The European Central Bank has pumped 70 billion euros into money markets in a bid to contain fallout from the collapse of Lehman Brothers.
The European Central Bank (ECB) pumped billions into the markets for a second day Tuesday as it joined other central banks in trying to contain the fallout from the collapse of Lehman Brothers.
The Frankfurt-based bank said it had provided 70 billion euros (99.8 billion euros) from a one-day tender, a day after allotting 30 billion euros in an emergency operation to keep money markets well supplied with liquidity.
Other central banks have conducted similar emergency operations, with the US Federal Reserve providing 70 billion dollars and the Bank of England allotting 5.0 billion pounds (6.3 billion euros, 9.0 billion dollars) on Monday.
The Bank of England followed its Monday initiative with another injection of 20 billion pounds (22.5 billion euros, 35.9 billion dollars) on Tuesday.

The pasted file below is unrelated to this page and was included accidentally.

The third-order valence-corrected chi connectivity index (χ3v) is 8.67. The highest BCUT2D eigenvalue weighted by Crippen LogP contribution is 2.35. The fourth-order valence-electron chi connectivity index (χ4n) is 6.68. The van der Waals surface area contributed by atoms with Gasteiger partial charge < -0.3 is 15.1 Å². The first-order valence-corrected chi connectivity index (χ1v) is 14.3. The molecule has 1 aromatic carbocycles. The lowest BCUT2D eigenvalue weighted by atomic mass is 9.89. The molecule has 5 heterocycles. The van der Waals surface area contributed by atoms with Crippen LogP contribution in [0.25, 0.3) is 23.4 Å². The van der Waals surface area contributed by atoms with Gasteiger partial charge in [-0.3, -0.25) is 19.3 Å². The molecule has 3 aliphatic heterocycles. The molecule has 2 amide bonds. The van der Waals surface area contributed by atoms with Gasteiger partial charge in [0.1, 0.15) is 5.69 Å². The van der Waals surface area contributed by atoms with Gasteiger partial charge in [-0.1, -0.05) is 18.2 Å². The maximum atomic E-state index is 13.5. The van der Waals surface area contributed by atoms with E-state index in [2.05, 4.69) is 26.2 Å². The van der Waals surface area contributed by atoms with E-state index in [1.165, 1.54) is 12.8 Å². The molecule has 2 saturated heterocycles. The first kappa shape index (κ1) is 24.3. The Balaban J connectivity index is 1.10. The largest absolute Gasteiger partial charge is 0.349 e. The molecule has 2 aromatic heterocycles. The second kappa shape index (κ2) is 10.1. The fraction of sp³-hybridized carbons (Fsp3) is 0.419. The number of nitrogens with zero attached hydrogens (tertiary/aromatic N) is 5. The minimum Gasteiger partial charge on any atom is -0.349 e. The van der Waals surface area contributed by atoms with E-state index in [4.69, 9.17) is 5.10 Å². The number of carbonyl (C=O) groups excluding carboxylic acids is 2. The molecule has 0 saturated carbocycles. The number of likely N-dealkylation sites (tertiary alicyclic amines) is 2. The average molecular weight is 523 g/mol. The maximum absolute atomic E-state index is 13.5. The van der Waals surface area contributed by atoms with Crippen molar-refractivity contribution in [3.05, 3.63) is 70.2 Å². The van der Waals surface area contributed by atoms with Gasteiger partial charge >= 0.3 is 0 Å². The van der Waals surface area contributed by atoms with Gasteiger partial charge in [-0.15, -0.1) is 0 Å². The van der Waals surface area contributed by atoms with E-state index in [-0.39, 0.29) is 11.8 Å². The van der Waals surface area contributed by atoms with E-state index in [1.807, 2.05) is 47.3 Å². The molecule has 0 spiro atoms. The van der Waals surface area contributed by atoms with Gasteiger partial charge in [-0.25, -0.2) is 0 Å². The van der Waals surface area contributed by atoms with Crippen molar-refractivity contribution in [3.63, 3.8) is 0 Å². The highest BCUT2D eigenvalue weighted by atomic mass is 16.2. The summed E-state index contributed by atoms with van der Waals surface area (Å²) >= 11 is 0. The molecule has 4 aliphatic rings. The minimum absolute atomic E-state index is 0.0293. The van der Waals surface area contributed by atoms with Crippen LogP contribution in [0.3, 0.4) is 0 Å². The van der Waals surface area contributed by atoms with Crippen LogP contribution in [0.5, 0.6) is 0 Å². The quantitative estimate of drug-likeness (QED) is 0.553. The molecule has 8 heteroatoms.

Also Tuesday the Bank of Japan carried out two injections of a combined 2.5 trillion yen (24.1 billion dollars, 16.9 billion euros).
The operations came after Lehman Brothers filed for bankruptcy protection on Monday and after fellow Wall Street giant Merrill Lynch was bought by Bank of America to prevent it suffering a similar fate.
US insurance giant AIG was also reported to have sought a massive emergency loan to head off its own crisis.
The events sent shockwaves through markets and prompted central banks to provide the extra liquidity to keep banks lending to each other and a wider freeze-up of the entire financial system.
Date created : 2008-09-16